Lancer assents, and the two have at it with a kind of infectious glee, finally able to fight nobly one-on-one after such a distasteful monster battle. If ever there was a ‘heromance’ on Fate/Zero (not a one-sided one like Caster), it’s these two. Which is why it’s so heartbreaking to see their noble duel cruelly cut short by the implementation of Kiritsugu’s underhanded but ruinously effective gambit to take Lancer and Kayneth off the board for good.

The dueling Saber and Lancer are essentially distracting themselves from the fact their masters are in the shadows, “negotiating.” I use quotes because Kiritsugu has all the leverage and Kayneth has none. Kiritsugu has Sola-Ui, and makes Kay sign a contract of geis in which Kiritsugu will be unable to kill or even harm him or Sola-Ui. In exchange, Kay has to use his final command seal to force Lancer to run himself through with his own single remaining lance.

Kay takes the deal, and the impaled Lancer is disgusted and enraged, cursing everyone—including Saber, whom he assumes is in on it—as he slowly dies and evaporates into the either. Then Kiritsugu holds up his end of the bargain: he can’t kill Kayneth or Sola-Ui…so he has Maiya do it for him, and when Kayneth is begging for death, Kiritsugu must decline due to the contract. Ice. Cold.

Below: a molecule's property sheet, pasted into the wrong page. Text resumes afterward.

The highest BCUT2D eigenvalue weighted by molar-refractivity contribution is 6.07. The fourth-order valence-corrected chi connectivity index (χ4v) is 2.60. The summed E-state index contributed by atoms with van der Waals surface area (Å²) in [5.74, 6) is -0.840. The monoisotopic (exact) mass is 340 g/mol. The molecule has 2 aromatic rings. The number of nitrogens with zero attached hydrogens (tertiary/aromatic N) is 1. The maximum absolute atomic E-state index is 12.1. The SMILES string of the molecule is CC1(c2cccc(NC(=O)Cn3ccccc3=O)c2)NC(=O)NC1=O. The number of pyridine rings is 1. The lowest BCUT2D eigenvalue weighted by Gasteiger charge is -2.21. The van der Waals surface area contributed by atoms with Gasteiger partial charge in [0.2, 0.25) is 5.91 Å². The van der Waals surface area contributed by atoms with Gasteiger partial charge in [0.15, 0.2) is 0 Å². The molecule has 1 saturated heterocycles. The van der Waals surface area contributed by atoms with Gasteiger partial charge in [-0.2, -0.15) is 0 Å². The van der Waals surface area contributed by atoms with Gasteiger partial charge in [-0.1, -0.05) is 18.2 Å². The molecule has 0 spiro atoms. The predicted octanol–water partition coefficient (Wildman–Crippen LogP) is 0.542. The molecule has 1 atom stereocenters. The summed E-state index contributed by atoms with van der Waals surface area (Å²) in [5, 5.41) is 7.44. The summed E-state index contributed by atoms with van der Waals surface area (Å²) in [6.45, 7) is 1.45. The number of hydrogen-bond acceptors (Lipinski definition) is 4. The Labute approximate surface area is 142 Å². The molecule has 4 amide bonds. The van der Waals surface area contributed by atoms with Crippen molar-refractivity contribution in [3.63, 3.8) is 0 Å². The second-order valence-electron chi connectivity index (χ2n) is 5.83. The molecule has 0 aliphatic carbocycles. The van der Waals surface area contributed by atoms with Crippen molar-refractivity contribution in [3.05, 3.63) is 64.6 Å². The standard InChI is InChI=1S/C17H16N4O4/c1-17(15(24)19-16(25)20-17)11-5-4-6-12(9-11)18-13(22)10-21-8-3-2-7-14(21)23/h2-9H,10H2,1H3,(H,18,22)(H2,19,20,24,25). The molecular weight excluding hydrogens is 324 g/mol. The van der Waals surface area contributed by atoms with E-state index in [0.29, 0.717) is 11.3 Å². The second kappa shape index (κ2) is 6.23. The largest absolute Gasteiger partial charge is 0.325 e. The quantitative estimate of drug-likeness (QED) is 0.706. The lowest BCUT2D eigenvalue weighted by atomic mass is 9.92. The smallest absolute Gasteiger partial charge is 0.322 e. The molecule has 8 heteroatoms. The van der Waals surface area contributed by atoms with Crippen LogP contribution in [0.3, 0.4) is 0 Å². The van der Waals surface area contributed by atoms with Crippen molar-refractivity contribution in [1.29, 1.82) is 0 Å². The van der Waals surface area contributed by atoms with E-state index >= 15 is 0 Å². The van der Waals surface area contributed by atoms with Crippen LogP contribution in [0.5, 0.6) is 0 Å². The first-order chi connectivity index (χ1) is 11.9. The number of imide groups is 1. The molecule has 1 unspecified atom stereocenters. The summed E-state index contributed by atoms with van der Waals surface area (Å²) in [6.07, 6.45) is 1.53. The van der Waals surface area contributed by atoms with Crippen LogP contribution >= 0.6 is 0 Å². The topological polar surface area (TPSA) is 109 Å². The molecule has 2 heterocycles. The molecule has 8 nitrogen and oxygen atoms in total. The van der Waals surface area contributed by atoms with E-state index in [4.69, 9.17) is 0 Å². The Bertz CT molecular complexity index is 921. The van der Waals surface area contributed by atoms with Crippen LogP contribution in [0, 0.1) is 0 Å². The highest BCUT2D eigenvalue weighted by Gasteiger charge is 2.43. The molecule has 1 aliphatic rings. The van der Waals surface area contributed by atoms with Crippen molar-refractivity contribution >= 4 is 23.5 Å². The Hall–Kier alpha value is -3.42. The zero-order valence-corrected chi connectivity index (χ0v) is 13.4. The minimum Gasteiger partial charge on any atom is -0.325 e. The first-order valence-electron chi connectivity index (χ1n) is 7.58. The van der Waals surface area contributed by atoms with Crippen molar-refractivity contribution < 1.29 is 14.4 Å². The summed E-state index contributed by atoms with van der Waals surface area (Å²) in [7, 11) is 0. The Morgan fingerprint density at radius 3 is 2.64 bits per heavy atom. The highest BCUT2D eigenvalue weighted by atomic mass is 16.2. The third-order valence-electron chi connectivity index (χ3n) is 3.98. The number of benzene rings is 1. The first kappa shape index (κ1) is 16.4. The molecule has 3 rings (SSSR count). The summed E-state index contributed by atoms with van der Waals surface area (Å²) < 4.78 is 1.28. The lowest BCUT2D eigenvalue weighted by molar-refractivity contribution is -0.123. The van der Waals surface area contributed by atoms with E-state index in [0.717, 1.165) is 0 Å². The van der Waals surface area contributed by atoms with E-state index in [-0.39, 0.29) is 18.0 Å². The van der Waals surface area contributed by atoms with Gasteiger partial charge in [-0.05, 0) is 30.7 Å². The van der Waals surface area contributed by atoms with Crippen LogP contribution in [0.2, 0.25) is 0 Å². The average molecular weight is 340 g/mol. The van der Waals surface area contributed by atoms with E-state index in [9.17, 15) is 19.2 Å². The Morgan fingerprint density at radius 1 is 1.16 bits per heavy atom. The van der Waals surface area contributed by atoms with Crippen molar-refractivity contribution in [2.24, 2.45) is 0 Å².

It falls to Saber to put Kayneth out of his misery, but no one is more disgusted with Kiritsugu than she, as she openly questions his true motives for winning the HGW, considering the underhanded, dishonorable depths to which he is willing to stoop.

Even Iri, who Kiritsugu points out hadn’t seen “the way he kills” until now, is clearly angry at him and demands he speak to Saber directly and not through her. And Kiritsugu finally explains why he’s been so loath to interact with Saber and so unwilling to heed her council: because she is a knight, imbued with heroic honor and chivalry. And he doesn’t believe a knight can save the world.

Throughout history, knights and other heroes have inspired men to set out, fight, and die. It’s a deadly wheel that Kiritsugu intends to break. If he is victorious, he will see to it the blood shed in the HGW will be the “last blood shed by humanity,” and he doesn’t care what he has to do or how his actions make him look, as long as he gets the job done. It’s the ultimate ends-justify-the-means argument, and it’s hard to argue with it.

Saber’s reaction to Kiritsugu’s passionate rant is to deduce that for someone to speak the way he does, he must have at some point in he past fought nobly and justly, only for something to go horribly wrong to lead to his fall from chivalry. Saber is of the mind that his methods not only won’t break the wheel, but strengthen it by stoking resentment, hatred, and further conflict unbound by any decency.

I can appreciate both viewpoints (a testament to the quality writing and characterization) and while I can’t endorse Kiritsugu’s methods, I can’t argue with their utility and effectiveness thus far: only Rider, Berserker, and Archer remain in the war, and he has all of his command seals.

But I take the collapse of the downright exhausted Iri after Kiritsugu departs as a bad omen; things have been going too smoothly so far. I sense rougher seas ahead.